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Conference Report 2019

The 66th Annual Conference of the BSSPD was held at the Royal College of Physicians in Regents Park London with 332 delegates on the Friday. The meeting was focused on ‘Managing the Heavily Restored Dentition’ and we were delighted to see so many young practitioners attend as this  has become an area of concern for their day to day practicing lives and the choices they have to make in treatment planning made this very relevant for them.

The meeting was opened by Professor Helen Craddock, the Vice Dean of the Royal College of Surgeons of Edinburgh, who gave an eloquent address on how she had been influenced by the society and its membership in her career. She was followed by former President Peter Briggs (QMUL) who showed very clearly with the help of a colleague from HEE and with the aid of dynamic mapping software how the demographics of the patient base will alter over the next few years and where certain groups of patients might be encountered. This might influence where practitioners want to work in general practice depending on their personal clinical interests but also might leave some areas with a shortage of dentists.

Many younger colleagues feel overwhelmed by these heavily restored dentitions and the next speaker, Dr Amitha Ranauta (QMUL) gave a very inspiring presentation on confidence and how the fear of the GDC might be misplaced if communication is made clear to the patient from the outset.

The question of saving teeth versus extraction and implants was addressed by the next two speakers with Dr Jeremy Hayes (Cardiff) showing very clearly that dismantling heavily restored teeth is not beyond the skills of a good GDP. This was followed by Professor Shakeel Shahdad (QMUL), who is well known in implant circles, making a clear plea for careful consideration of the patients previous history before embarking on implant therapies and also that the current trend to extract teeth may backfire with the rising incidence of perimplantitis and its consequential litigation.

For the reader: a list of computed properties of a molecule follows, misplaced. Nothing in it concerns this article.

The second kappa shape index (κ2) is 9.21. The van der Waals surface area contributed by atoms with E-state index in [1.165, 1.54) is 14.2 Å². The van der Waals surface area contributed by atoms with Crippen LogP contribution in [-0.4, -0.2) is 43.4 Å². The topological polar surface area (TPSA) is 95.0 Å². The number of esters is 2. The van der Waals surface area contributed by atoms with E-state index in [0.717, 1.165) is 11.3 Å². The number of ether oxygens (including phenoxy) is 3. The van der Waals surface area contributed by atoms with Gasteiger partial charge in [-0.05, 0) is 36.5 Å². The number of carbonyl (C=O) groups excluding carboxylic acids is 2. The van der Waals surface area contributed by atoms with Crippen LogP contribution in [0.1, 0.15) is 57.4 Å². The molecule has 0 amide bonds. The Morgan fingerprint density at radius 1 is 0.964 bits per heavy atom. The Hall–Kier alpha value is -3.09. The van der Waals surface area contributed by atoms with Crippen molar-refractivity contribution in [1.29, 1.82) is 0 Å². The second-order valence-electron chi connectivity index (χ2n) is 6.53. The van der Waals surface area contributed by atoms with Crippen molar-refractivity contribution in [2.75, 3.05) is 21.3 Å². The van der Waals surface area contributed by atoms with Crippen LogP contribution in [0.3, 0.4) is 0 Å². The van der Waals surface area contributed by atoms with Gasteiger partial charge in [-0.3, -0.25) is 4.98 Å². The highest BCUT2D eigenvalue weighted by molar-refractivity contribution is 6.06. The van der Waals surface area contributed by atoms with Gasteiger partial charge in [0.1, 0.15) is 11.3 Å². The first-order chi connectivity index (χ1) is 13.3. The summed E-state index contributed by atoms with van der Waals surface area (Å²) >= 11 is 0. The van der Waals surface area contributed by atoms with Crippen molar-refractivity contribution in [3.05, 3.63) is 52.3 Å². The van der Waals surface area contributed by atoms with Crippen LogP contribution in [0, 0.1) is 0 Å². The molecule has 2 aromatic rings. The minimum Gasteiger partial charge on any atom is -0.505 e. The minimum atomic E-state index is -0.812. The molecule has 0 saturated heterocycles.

After lunch our invited speaker from the USA, Professor Terry Donovan, gave his first presentation on ‘Realistic approaches to treatment’ where he gave down to earth advice on treatment options for these difficult cases. This was particularly well received by the specialist trainees. To act as a reinforcement learning tool the next session had a panel discussion of cases for treatment planning with James Field (Sheffield) as the moderator. It was interesting to note that there was little difference in the approaches of the UK panel members to the American view!!

The evening saw a well-attended informal gathering serenaded by a Northumbrian piper which was most convivial.

Saturday began with the annual Schottlander Oral Presentations which were all of an extremely high standard. This was followed with some very practical advice on managing the difficult subject of diagnosing pulpal and periapical disease which Dr Simon Stone (Newcastle) presented with great aplomb. The next subject covered an area often forgotten in the modern aesthetically and implant driven world, partial denture provision, which was delivered with great enthusiasm and knowledge by Dr Finlay Sutton (Private Practice).

Next was the second presentation by Professor Donovan on materials choice which was based on sound clinical evidence and again was important for the trainees in the audience to hear why certain materials perform in certain ways.

Periodontology was next with Dr Reena Wadia (Private Practice) clearly showing the importance of periodontal diagnosis and treatment in managing fixed, removable and implant cases.

Next was the eagerly awaited prestigious Schottlander prize announcements from Tony Preston (Liverpool) and the winner of the poster prize was Ioannis Papadopolous (QMUL) and the oral prize went to Stefano DelMonte (QMUL).

All that was left to do was to hand over the Presidential office to Dr Lorna McCaul who gave a short presentation and invitation to next year’s conference which will be held in Glasgow.

The success of the Conference was as a result of major inputs from Council members particularly Dr Michael Myint, our administrator Mrs Kirstin Berridge and the support of the membership.

 

RCP